[News] Standing Rock Sioux Blasts Forcible Removal of Water Protectors

Anti-Imperialist News news at freedomarchives.org
Mon Feb 6 11:29:00 EST 2017


  Standing Rock Sioux Blasts Forcible Removal of Water Protectors

February 6, 2017

The Standing Rock Sioux Tribe is set to press on in its legal battle 
against the Dakota Access pipeline Monday after leaders issued 
statements over the weekend condemning recent violence against 
demonstrators and clarifying that they don’t want to see activists 
forcibly removed from the protest site.

They also have called on allies to join the tribe in demanding a fair 
legal review of the multi-billion dollar project that U.S. President 
Donald Trump plans to usher through to completion.

On Wednesday, law enforcement officers arrested 76 protesters 
who were camped on land owned by the Dakota Access pipeline’s developer, 
Energy Transfer Partners. While the Standing Rock Sioux Tribe said 
leaders were working with federal authorities to stabilize the situation 
at the protest site, they indicated that they did not want protestors to 
be arrested or ousted from the spot by force.

“We want to stress that we are cleaning the camps, not clearing them. We 
do not support or endorse any ‘raids’. We have not asked for law 
enforcement to assist in clearing camps and in fact have repeatedly told 
them there will be no forcible removal,” the tribe noted in a statement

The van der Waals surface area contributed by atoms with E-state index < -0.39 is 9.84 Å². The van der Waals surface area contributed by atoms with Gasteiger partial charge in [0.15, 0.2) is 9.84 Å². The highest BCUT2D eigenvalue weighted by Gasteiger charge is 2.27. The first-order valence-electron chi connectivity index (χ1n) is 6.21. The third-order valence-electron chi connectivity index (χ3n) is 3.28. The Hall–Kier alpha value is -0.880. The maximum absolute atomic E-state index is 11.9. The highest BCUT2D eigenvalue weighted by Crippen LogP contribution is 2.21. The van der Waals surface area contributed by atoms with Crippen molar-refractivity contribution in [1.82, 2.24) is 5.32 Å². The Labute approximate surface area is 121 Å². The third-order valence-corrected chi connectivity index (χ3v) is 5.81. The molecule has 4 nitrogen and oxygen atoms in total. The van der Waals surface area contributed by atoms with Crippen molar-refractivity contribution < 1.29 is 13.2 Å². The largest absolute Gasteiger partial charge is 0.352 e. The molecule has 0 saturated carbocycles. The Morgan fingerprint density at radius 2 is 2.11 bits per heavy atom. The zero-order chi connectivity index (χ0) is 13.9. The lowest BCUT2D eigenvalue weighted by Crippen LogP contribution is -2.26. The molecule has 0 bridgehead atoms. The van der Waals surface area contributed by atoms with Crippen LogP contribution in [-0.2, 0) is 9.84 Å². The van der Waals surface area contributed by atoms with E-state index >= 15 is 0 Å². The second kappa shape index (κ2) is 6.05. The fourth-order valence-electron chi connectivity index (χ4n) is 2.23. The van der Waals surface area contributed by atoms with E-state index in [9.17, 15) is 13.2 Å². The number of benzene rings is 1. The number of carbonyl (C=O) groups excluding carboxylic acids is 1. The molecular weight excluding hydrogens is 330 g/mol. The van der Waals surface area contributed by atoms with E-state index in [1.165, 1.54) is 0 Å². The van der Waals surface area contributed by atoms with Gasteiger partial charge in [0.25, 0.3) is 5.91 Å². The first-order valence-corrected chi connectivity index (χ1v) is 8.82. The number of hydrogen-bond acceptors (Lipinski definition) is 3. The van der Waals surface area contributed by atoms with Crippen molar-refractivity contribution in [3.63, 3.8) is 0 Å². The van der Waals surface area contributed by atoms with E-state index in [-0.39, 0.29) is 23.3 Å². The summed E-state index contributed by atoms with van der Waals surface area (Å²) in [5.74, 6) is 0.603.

posted on its Facebook page.

Last month, Trump gave the green light to the Army Corps of Engineers to 
expedite its review of Energy Transfer Partners’ application so the 
pipeline construction could move forward. Last week, officials indicated 
that they were quickening their review process, but had not yet come to 
a final conclusion.

Standing Rock Sioux Tribe officials also clarified that while they will 
continue in their fight against the pipeline, protesters need to be more 
sensitive to nearby residents at the reservation.

“One of the key tenets of any movement is being considerate about how we 
treat the community in which we bring our voices and respect the places 
where we are visitors,” they stated. “The community of Cannonball has 
every right to choose how it wants people to help them. We are still 
focused on defeating DAPL on all fronts.”

The movement against the pipeline won a victory late last year when the 
Obama adminstration blocked the completion of Dakota Access along its 
current route, pending an environmental impact study — a review process 
that could take months if not years. But many activists noted at the 
time that the fight agains the controversial project, which has been 
slammed for desecrating sacred Indigenous sites and jeopardizing 
important water sources, was not over, particularly in light of 
anticipated pro-pipeline and anti-environment policy-making under the 
Trump administration.

Despite the challenging, the Standing Rock Sioux expressed optimism in 
recent statements, calling for solidarity to propel the movement.

“We are heartened by the successful legal challenge against the 
discriminatory travel ban overturned and sustained this weekend. We 
believe DAPL project requires the same legal scrutiny and 
consideration,” the tribe stated.

“We must stand together against actions and policies that unlawfully 
discriminate and hurt sovereign nations and Native Americans.”

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